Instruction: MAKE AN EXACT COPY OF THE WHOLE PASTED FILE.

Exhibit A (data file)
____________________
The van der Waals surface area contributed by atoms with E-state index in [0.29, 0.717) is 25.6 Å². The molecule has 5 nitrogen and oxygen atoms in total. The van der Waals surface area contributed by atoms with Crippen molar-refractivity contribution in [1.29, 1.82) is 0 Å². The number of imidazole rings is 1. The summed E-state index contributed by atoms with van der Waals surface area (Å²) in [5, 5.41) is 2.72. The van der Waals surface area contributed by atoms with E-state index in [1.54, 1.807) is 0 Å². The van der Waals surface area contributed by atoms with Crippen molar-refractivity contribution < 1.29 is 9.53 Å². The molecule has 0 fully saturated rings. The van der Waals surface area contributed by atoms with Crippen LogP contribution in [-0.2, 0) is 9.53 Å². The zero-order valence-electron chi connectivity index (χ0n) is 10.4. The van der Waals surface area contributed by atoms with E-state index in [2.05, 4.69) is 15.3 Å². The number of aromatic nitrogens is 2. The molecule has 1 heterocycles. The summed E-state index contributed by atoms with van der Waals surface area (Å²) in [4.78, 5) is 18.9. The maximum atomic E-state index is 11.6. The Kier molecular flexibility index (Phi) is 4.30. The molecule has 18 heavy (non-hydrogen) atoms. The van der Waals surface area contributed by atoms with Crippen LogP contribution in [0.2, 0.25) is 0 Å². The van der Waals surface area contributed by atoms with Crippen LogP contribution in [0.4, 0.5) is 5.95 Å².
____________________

The van der Waals surface area contributed by atoms with E-state index in [0.29, 0.717) is 25.6 Å². The molecule has 5 nitrogen and oxygen atoms in total. The van der Waals surface area contributed by atoms with Crippen molar-refractivity contribution in [1.29, 1.82) is 0 Å². The number of imidazole rings is 1. The summed E-state index contributed by atoms with van der Waals surface area (Å²) in [5, 5.41) is 2.72. The van der Waals surface area contributed by atoms with E-state index in [1.54, 1.807) is 0 Å². The van der Waals surface area contributed by atoms with Crippen molar-refractivity contribution < 1.29 is 9.53 Å². The molecule has 0 fully saturated rings. The van der Waals surface area contributed by atoms with Crippen LogP contribution in [-0.2, 0) is 9.53 Å². The zero-order valence-electron chi connectivity index (χ0n) is 10.4. The van der Waals surface area contributed by atoms with E-state index in [2.05, 4.69) is 15.3 Å². The number of aromatic nitrogens is 2. The molecule has 1 heterocycles. The summed E-state index contributed by atoms with van der Waals surface area (Å²) in [4.78, 5) is 18.9. The maximum atomic E-state index is 11.6. The Kier molecular flexibility index (Phi) is 4.30. The molecule has 18 heavy (non-hydrogen) atoms. The van der Waals surface area contributed by atoms with Crippen LogP contribution in [0.2, 0.25) is 0 Å². The van der Waals surface area contributed by atoms with Crippen LogP contribution in [0.4, 0.5) is 5.95 Å².